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I have a few services that are being consumed by clients within a secure zone. I've been asked to protect these services typically against development clients mistakenly connecting to the wrong service.

The idea was to pre-shared key (like a guid) which is set in the config for both the client and the service host. Whenever The client tries to consume the service it must present the correct key.

How would I go about configuring a service to implement this kind of security? How much customization is necessary?

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3 Answers 3

You could easily add a custom message header to each call - pretty easy to do, actually, and it doesn't "pollute" your real service contract, e.g. you don't have to add extra parameters to your service calls just to pass this.

See these articles for info on how to achieve this:

Basically, you need to wrap your call to the service in a OperationContext - that's all, no ClientMessageInspector and other trickery needed :-)

 using (OperationContextScope scope = new OperationContextScope(proxy))
     Guid myToken = Guid.NewGuid();

     MessageHeader<Guid> mhg = new MessageHeader<Guid>(myToken);
     MessageHeader untyped = mhg.GetUntypedHeader("token", "ns");



and on the server side, you can simply inspect the IncomingMessageHeaders collection:

Guid myToken = OperationContext.Current.
                 IncomingMessageHeaders.GetHeader<Guid>("token", "ns");


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Hi marc, assuming Columbo did not have other security for the service configured, will this solution still result in the WCF message contents being encrypted? –  Xiaofu Mar 9 '12 at 3:31
@Xiaofu: by default (unless you explicitly turn it off), all WCF messages are encrypted and digitally signed. –  marc_s Mar 9 '12 at 5:55

I would have the client send the key as an extra message header and create a IDispatchMessageInspector to check for the header and optionally reject it. This Code Project article describes the filter part based on the IP address.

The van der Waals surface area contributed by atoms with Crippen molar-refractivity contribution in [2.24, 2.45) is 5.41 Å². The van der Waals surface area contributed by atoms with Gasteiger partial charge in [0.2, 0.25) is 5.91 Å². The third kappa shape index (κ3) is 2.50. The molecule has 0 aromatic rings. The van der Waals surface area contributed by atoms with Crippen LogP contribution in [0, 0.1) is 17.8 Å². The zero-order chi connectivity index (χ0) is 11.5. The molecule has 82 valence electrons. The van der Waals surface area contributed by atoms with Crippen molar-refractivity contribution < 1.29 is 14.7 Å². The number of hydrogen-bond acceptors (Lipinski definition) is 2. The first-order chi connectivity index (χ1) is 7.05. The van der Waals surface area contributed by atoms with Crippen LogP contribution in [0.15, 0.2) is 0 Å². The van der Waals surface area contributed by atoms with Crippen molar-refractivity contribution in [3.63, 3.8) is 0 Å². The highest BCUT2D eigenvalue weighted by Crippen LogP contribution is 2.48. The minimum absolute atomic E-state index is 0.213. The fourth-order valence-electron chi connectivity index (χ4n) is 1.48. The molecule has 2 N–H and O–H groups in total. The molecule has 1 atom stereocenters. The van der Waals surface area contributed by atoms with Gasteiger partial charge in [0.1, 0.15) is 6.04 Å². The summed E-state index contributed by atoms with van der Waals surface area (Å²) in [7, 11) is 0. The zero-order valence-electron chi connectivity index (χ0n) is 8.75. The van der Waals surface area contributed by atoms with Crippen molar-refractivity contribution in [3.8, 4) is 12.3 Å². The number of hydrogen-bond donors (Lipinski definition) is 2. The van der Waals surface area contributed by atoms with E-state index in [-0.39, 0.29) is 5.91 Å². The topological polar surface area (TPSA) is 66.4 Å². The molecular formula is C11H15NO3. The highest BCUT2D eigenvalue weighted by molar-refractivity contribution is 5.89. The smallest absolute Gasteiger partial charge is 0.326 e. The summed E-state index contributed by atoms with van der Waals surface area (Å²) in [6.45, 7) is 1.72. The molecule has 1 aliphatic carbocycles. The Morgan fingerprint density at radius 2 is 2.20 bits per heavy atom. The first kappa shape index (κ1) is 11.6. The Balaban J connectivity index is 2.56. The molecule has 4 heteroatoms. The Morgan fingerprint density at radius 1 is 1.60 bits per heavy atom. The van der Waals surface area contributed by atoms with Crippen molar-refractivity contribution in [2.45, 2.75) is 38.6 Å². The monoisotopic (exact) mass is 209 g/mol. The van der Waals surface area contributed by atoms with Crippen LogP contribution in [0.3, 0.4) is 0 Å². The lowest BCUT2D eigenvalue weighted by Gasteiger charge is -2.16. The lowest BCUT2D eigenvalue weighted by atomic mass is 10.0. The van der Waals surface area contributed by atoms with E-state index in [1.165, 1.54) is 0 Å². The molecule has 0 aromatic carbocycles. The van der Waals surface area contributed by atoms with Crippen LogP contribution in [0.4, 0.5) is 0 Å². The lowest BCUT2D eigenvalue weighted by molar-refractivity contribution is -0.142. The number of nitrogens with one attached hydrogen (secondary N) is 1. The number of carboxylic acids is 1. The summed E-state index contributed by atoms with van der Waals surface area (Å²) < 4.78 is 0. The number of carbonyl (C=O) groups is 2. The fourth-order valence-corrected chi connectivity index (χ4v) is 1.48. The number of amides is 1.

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Thank you, I like the look of this approach. I've done a bit of searching around this idea, and it looks like I should be using an IClientMessageInspector to insert the key on the client side - implemented as an endpoint behavior. And then on the server side I'll have a behavior that implements IDispatchMessageInspector that checks for the key. One last thing - is there anything readymade in wcf that would achieve a similar goal but without the need for a custom behavior? –  Columbo Sep 15 '09 at 11:49
If you are not using the WCF security features you could use them for this approach. In that case I would create a certificate for each client app and in the each service check for the allowed client certificates. And I suppose you could do the same with username/password although that would force you to use HTTPS as well. –  Maurice Sep 15 '09 at 11:54
Thanks, the user/pass authentication was something we'd considered before, but we had a few issues with the ssl and our network config that meant we started looking for other ways of meeting the requirement. From what I've learned today, I think I'll use this approach of sending a shared key in the header. So now it's just to make a little test project :) –  Columbo Sep 15 '09 at 12:11

If you do it using the key, you would change the contract of the service to include a field that the key would be placed in. Then check the value in the key on the server side.

However, in your case you could restrict which IP addresses were allowed to access the service, through the network configuration. This would be less work than changing the signature of your services.

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This is not a good idea - that way, you have to change your contracts, and you "pollute" your actual business logic with infrastructure/steering fields. I would not recommend this approach. –  marc_s Sep 15 '09 at 11:25

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